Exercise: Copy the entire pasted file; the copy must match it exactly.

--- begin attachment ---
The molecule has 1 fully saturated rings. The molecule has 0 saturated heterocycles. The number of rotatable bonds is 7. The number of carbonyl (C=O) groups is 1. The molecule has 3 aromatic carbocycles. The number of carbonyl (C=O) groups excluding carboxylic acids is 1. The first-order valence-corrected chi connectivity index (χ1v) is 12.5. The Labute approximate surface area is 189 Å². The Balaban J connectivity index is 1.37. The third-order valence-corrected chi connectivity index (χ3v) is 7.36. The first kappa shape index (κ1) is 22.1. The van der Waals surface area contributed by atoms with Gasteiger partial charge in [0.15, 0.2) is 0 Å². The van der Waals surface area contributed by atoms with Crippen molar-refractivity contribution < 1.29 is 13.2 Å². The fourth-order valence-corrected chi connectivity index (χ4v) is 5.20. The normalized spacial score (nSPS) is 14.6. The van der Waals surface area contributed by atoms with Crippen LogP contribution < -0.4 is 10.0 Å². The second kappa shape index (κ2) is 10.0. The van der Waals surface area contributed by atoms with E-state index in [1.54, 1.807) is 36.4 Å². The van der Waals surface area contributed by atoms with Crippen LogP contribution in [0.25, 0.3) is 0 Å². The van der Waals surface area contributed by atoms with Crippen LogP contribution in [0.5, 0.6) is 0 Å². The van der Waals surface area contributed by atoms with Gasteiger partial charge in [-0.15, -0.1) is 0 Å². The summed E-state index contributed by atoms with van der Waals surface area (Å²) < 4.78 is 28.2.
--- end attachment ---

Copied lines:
The molecule has 1 fully saturated rings. The molecule has 0 saturated heterocycles. The number of rotatable bonds is 7. The number of carbonyl (C=O) groups is 1. The molecule has 3 aromatic carbocycles. The number of carbonyl (C=O) groups excluding carboxylic acids is 1. The first-order valence-corrected chi connectivity index (χ1v) is 12.5. The Labute approximate surface area is 189 Å². The Balaban J connectivity index is 1.37. The third-order valence-corrected chi connectivity index (χ3v) is 7.36. The first kappa shape index (κ1) is 22.1. The van der Waals surface area contributed by atoms with Gasteiger partial charge in [0.15, 0.2) is 0 Å². The van der Waals surface area contributed by atoms with Crippen molar-refractivity contribution < 1.29 is 13.2 Å². The fourth-order valence-corrected chi connectivity index (χ4v) is 5.20. The normalized spacial score (nSPS) is 14.6. The van der Waals surface area contributed by atoms with Crippen LogP contribution < -0.4 is 10.0 Å². The second kappa shape index (κ2) is 10.0. The van der Waals surface area contributed by atoms with E-state index in [1.54, 1.807) is 36.4 Å². The van der Waals surface area contributed by atoms with Crippen LogP contribution in [0.25, 0.3) is 0 Å². The van der Waals surface area contributed by atoms with Crippen LogP contribution in [0.5, 0.6) is 0 Å². The van der Waals surface area contributed by atoms with Gasteiger partial charge in [-0.15, -0.1) is 0 Å². The summed E-state index contributed by atoms with van der Waals surface area (Å²) < 4.78 is 28.2.